Book Review: Admission by Julie Buxbaum

"Admission" - by Julie Buxbaum

Review by Tony Farina

Julie Buxbaum, best selling YA novelist is back. Her latest work, Admission, will be released from Delacorte Press on December 1st. I was given an advanced reader copy by Net Galley in exchange for an honest review.

The premise of this book is pretty familiar. A few years back, in America, the news broke that many children of privilege were admitted into elite colleges and universities because their parents paid for test scores, transcripts and extracurricular activities to be falsified. This meant that, essentially, they were taking a spot from a more deserving student. Everyone remembers this story because it involved a few famous actresses. The outrage, rightfully so, was palpable.

What everyone forgot, during that time of righteous indignation, was that behind the selfish acts of rich, white elites, were children who most likely, had no idea what was going on. Buxbaum asks readers to take a step back from that feeling of rage, and to think about these crimes from the perspective of the children. 

The book focuses on Chloe, the daughter of a woman clearly based on "Aunt Becky" herself. She's a B list actress who's made a name for herself doing lots of bad, but beloved TV shows, and Hallmark Christmas movies. The story begins with the FBI knocking on the door, then flips back and forth between the events after the knock. and the months leading up it
Buxbaum's strength as writer comes from giving us a flawed lead. It's clear that Chloe wasn't in on the deception, but it's also clear that she's willfully ignorant. Her heart's often in the right place, but she remains clueless to much of the situation that's going on around her. Shola, her hard working, genius of a best friend, offers readers some of the best counter points to Chloe's ridiculous life of privilege. Shola comes from a working class family. She shares a bedroom with her younger twin siblings, and needs every scholarship dollar she can get. The interactions between the girls is often sweet, but there are moments where Chloe's smallminded, myopic view of things take the reader's breath away.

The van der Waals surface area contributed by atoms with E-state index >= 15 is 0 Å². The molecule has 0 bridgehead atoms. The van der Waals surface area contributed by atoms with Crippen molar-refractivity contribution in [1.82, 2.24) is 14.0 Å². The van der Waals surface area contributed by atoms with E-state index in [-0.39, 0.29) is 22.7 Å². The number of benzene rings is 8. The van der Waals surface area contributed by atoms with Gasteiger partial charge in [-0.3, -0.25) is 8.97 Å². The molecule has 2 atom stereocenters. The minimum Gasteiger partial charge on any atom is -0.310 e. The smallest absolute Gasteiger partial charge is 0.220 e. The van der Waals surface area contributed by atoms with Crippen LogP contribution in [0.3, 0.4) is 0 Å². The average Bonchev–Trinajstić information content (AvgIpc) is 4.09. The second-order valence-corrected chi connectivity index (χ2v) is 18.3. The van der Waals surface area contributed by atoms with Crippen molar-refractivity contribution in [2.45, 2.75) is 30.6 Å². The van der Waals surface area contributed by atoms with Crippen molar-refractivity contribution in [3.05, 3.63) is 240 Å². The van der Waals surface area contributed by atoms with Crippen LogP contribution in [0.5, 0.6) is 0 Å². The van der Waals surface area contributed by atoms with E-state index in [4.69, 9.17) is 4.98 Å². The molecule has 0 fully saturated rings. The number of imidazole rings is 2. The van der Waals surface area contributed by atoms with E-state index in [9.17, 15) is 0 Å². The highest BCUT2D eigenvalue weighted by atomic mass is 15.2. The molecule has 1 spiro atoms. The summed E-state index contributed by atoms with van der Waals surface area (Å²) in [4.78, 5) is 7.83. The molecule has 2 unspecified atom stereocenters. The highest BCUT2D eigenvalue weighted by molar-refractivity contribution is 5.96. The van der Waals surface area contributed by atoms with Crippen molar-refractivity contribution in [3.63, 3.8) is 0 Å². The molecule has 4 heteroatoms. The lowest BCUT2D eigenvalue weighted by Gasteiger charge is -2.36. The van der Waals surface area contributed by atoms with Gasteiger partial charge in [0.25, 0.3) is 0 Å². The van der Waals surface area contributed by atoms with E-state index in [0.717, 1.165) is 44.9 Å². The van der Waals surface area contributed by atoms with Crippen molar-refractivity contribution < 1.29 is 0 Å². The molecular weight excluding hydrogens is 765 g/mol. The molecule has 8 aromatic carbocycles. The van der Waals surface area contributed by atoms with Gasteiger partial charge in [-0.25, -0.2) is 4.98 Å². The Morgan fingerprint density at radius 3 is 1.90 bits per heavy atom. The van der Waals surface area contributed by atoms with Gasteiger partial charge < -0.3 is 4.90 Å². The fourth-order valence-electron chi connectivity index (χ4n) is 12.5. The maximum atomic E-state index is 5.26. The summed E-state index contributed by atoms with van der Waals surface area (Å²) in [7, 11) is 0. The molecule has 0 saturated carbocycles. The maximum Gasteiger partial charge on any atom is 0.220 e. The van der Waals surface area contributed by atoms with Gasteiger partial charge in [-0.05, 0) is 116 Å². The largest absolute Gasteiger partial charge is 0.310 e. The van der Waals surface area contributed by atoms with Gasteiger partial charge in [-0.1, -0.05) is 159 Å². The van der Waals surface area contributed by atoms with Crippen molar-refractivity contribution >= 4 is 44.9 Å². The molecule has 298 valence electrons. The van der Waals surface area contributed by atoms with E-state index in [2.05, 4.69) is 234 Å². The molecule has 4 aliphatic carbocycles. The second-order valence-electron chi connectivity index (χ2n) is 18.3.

Buxbaum throws readers just enough humor with Ilsa, the smarter younger sister who seems to be at once above the fray, and the only one who actually knows what's really happening. There are some meta moments as well when we learn that Chloe's mom loses a role to Felicity Huffman. Later, Chloe says she doesn't want to read The Picture of Doran Gray because, she "has no interest in spending 320 pages with a spoiled narcissist." Pretty hysterical. 


Buxbaum proves once again that she is a first rate YA novelist. She gives readers insight into characters and makes them want to simultaneously give Chloe a hug, and smack her on the back of the head for being so awful. While readers may not feel more sympathy for Aunt Becky after reading this novel, they may take a beat and think about the kids who were involved, and how their lives were changed forever through no fault of their own.

Parents have a lot of influence in the lives of their children and maybe, just maybe, after reading this, a kid, or parent, will take a minute to realize what kind of examples are being set. 
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